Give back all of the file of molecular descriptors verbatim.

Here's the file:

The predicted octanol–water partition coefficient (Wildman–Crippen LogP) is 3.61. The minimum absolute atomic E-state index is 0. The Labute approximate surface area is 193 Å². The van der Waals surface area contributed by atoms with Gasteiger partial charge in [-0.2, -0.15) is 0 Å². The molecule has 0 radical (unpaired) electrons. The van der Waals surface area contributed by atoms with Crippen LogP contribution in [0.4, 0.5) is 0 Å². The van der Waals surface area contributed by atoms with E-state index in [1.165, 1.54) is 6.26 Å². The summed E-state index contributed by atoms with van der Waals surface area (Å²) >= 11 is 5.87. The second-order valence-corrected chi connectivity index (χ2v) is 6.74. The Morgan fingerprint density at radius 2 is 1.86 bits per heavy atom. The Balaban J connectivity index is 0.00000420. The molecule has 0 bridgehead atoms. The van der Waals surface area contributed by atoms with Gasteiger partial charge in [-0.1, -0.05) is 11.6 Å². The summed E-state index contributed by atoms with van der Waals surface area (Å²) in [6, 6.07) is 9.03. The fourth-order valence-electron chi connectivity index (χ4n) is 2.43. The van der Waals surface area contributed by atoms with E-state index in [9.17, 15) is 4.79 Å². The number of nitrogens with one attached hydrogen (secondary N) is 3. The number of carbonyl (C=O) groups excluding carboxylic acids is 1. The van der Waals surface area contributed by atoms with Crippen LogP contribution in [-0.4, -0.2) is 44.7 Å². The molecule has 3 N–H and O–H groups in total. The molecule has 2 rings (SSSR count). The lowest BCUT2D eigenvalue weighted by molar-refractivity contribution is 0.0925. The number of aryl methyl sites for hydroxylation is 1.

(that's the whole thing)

The predicted octanol–water partition coefficient (Wildman–Crippen LogP) is 3.61. The minimum absolute atomic E-state index is 0. The Labute approximate surface area is 193 Å². The van der Waals surface area contributed by atoms with Gasteiger partial charge in [-0.2, -0.15) is 0 Å². The molecule has 0 radical (unpaired) electrons. The van der Waals surface area contributed by atoms with Crippen LogP contribution in [0.4, 0.5) is 0 Å². The van der Waals surface area contributed by atoms with E-state index in [1.165, 1.54) is 6.26 Å². The summed E-state index contributed by atoms with van der Waals surface area (Å²) >= 11 is 5.87. The second-order valence-corrected chi connectivity index (χ2v) is 6.74. The Morgan fingerprint density at radius 2 is 1.86 bits per heavy atom. The Balaban J connectivity index is 0.00000420. The molecule has 0 bridgehead atoms. The van der Waals surface area contributed by atoms with Gasteiger partial charge in [-0.1, -0.05) is 11.6 Å². The summed E-state index contributed by atoms with van der Waals surface area (Å²) in [6, 6.07) is 9.03. The fourth-order valence-electron chi connectivity index (χ4n) is 2.43. The van der Waals surface area contributed by atoms with E-state index in [9.17, 15) is 4.79 Å². The number of nitrogens with one attached hydrogen (secondary N) is 3. The number of carbonyl (C=O) groups excluding carboxylic acids is 1. The van der Waals surface area contributed by atoms with Crippen LogP contribution in [-0.4, -0.2) is 44.7 Å². The molecule has 3 N–H and O–H groups in total. The molecule has 2 rings (SSSR count). The lowest BCUT2D eigenvalue weighted by molar-refractivity contribution is 0.0925. The number of aryl methyl sites for hydroxylation is 1.